That’s pretty much the long and the short of it.
Now let’s get back to the Bloomberg piece mentioned above. Here are some key excerpts:
“The city banks -- which together hold 15 percent, or $3.6 trillion, of the nation’s commercial banking assets -- have jumped into the financial engineering that lets Chinese banks disguise lending by buying ‘investments’ from intermediaries such as securities firms, trust companies or other banks. Assets showing up on banks’ balance sheets as financial investments are often backed by loans.
“The 10 city commercial banks listed in Hong Kong and the mainland boosted their financial investments by 56 percent to 2.4 trillion yuan ($365 billion) in 2015, according to their annual reports. That’s almost triple the pace of increases at the four biggest state-owned banks. By the end of last year, after a two-year spree, the bulk of Bank of Jinzhou Co.’s assets were classified as financial investments rather than loans.”
So basically here’s the problem: lenders are being pressured to both keep the economy alive by extending credit and exercise caution in lending to sectors that suffer from overcapacity (i.e. commodities sectors) at the same time. Well, you can’t have it both ways. The city commercial banks are just the most exposed, but make no mistake, the so-called “Big Five” are right there as well.
The question then, is what happens if one of the smaller lenders collapses? What will the contagion look like? Well, it won’t be pretty. Have a look, for instance, at the following graphic from Deutsche Bank which shows what percentage of the country’s current debt burden is corporate and SOE debt:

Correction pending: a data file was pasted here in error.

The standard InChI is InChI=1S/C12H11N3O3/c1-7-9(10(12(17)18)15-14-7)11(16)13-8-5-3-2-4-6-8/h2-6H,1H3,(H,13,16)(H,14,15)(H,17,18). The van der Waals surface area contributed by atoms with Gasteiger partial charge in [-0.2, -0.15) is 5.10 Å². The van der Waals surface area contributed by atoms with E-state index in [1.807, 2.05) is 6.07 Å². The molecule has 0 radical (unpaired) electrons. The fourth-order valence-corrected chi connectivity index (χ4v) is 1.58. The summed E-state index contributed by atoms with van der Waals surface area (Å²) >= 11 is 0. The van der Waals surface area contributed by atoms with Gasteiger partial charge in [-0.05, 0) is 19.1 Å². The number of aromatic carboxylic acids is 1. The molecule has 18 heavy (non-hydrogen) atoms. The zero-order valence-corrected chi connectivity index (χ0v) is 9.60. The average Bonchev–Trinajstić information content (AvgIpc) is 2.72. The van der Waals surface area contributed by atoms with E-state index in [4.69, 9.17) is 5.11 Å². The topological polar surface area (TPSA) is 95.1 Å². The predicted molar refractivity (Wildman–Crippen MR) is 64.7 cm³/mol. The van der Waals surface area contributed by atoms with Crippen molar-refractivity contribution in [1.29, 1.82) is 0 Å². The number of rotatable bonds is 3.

Source: Deutsche Bank
So if total debt-to-GDP is 254%, 142% of that is debt that could potentially go bad (and by the way, the local government debt burden is a story in and of itself). Here’s what the IMF had to say this month:
“By IMF calculations, state-owned enterprises account for about 55 percent of corporate debt. That is far greater than their 22 percent share of economic output. These corporates are also far less profitable than private enterprises. In a setting of slower economic growth, the combination of declining earnings and rising indebtedness is undermining the ability of companies to pay suppliers or service their debts. Banks are holding more and more nonperforming loans, or NPLs. The past year’s credit boom is just extending the problem. Already many SOEs are essentially on life support.
“The Fund’s most recent Global Financial Stability Report estimated that the potential losses for Chinese banks’ corporate loan portfolios could be equal to about 7 percent of GDP. This is a conservative estimate based on certain assumptions about bad-loan recoveries and excluding potential problem exposures in the ‘shadow banking’ sector.”
The takeaway here is that this isn’t something you can ignore, although it - like German bunds and the yen - isn’t something most US equity investors are used to tracking.
Does that mean you have to become an expert on shadow banking in China? Well, no. Of course not. What you should watch for though, is news of SOE defaults and/or trouble at small Chinese banks. If you see a small Chinese bank get into trouble, you should consider all of the above when it comes to deciding on risk appetite.